On any good football team, it is usually the star players on offense that receive the accolades.
The quarterback, the running back, the wide receivers or anyone who regularly score touchdowns or comes up with big plays in the clutch. With Genoa, it's running backs like Kyle Nutter, quarterbacks like Logan Scott and Kyle Williams and playmakers like Casey Gose and kicker Cody Pickard that are most recognized for the Comets' success.
But it's often the defense that matters most. It is the work of the 11 men on the other side of the ball that help to dictate the pace of a football game and put the offense in advantageous situations.
|Michael Deiter tackles Woodmore quarterback Jake Matwiecjzyk.
(Press photo by Harold Hamilton/HEHphotos.lifepics.com)
Since coaches Tim Spiess and Mike Vicars arrived in Genoa six years ago, Genoa has been known for having stingy, aggressive defenses that wreak havoc and work to dictate the pace of the game.
This season has been no different as Genoa's defense, which uses a 5-2 format, has allowed just 11.4 points per game, including seven or fewer points in six of its 10 games while leading the Comets to a 10-0 record, their first Northern Buckeye Conference title and an appearance in the Division IV state playoffs.
And, most importantly, when called upon, they've answered the call, holding Oak Harbor and Otsego in check in the second half of both games. Most recently, with the Comets holding a 14-10 lead midway through the fourth quarter of their Week 10 matchup with Eastwood, Nutter came up with arguably the play of the season, stripping the ball from running back Derek Snowden and returning it 65 yards for the touchdown to put the game away.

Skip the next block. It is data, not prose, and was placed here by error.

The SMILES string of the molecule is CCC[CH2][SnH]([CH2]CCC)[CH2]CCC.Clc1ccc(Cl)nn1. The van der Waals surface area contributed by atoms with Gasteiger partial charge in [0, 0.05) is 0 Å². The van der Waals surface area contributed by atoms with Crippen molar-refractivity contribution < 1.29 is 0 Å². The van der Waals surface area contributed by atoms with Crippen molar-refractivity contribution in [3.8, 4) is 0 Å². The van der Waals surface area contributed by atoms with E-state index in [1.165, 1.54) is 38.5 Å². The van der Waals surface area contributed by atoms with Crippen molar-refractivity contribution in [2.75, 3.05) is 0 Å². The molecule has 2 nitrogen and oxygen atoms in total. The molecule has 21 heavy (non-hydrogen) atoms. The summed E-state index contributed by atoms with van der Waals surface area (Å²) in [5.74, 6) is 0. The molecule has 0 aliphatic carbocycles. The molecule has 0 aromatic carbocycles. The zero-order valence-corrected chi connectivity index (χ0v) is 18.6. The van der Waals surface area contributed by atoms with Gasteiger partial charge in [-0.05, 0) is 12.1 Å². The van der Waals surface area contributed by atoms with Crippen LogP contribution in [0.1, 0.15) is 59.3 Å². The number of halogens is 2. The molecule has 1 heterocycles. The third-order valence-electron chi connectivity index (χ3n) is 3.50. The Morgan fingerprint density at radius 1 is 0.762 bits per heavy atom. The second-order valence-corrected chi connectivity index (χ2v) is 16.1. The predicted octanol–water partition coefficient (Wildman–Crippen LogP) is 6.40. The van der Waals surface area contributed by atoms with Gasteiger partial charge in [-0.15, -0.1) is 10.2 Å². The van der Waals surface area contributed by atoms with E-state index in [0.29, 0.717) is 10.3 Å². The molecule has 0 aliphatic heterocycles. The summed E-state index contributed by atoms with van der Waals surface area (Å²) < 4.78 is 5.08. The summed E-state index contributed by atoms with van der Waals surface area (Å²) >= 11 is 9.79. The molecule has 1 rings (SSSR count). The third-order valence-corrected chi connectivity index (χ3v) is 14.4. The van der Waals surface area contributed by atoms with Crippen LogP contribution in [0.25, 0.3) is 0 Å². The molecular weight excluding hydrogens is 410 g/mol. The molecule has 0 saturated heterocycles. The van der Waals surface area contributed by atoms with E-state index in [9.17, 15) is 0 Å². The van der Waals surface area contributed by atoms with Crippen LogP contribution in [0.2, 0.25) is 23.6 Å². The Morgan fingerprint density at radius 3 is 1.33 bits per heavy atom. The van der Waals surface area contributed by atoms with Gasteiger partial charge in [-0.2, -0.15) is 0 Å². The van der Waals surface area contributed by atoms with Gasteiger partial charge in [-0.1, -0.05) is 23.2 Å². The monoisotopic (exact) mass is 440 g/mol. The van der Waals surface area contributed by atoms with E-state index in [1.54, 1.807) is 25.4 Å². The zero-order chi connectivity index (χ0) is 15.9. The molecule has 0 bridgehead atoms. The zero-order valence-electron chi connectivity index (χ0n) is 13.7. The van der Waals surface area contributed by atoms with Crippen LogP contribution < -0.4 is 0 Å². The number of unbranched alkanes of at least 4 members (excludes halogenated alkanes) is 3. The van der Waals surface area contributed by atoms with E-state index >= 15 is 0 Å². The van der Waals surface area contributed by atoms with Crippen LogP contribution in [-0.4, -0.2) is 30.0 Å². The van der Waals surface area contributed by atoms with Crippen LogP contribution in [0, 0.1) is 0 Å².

“We are an attack team and we will always be an attack team,” Spiess said. “Some coaches aren't very fond of blitzing, but on 24 out of every 25 snaps, we're sending people. Our philosophy is, get people to the ball. That's just the personality of our defense. I've never been a guy that lets the offense dictate the game. Whatever our defense is called, that's what we're going with. It helps us because, with that mentality, it forces the other team to adjust.”
Nutter, who plays something of a hybrid position between linebacker and defensive back, talked about the defense's philosophy.
“Everyone has to be on the same page,” Nutter said. “I think the most important thing about being a good defense is you have to be tenacious (and) physical and you have to fly to the ball. That's how we want to play the defense; we have to be aggressive. We use a lot of blitzes and stunts to make the offensive line break down. Ultimately, if the offensive line breaks down, then you've won the battle.”
There were some questions as to whether or not Genoa would have another great season, seeing as the team had to replace a bevy of starters on defense.
“The defense is very young,” Spiess said. “We had our entire secondary graduate. We graduated two linebackers, two defensive linemen and a defensive end. We were hit really hard with graduation.”
The Comets have compensated by relying on some of their seasoned veterans like Nutter, defensive end Logan Bryer and linebacker Nick Keller. But the rest of the group, which consists of defensive linemen Quinn Spies, Max Reeder, Michael Deiter, Zach Roberts, Tyler Rozak, Blake Traver, Jake Wojochowski, Cole, Beck Lucas Apel, Tyler Baird, Nick Wolfe and linebackers Ryan Espinoza and David Nutter along with Pickard, Gose, Jake Young and Kyle Edwards in the defensive backfield.
“What we've done is we've played an awful lot of kids on defense,” Spiess said. “On most Friday nights, we've had between 18 to 22 kids play defense in the first half. We do it to help the kids stay fresh. When you're that young, there's so much additional coaching involved, you need to coach them up on some of their mistakes that need to be corrected.”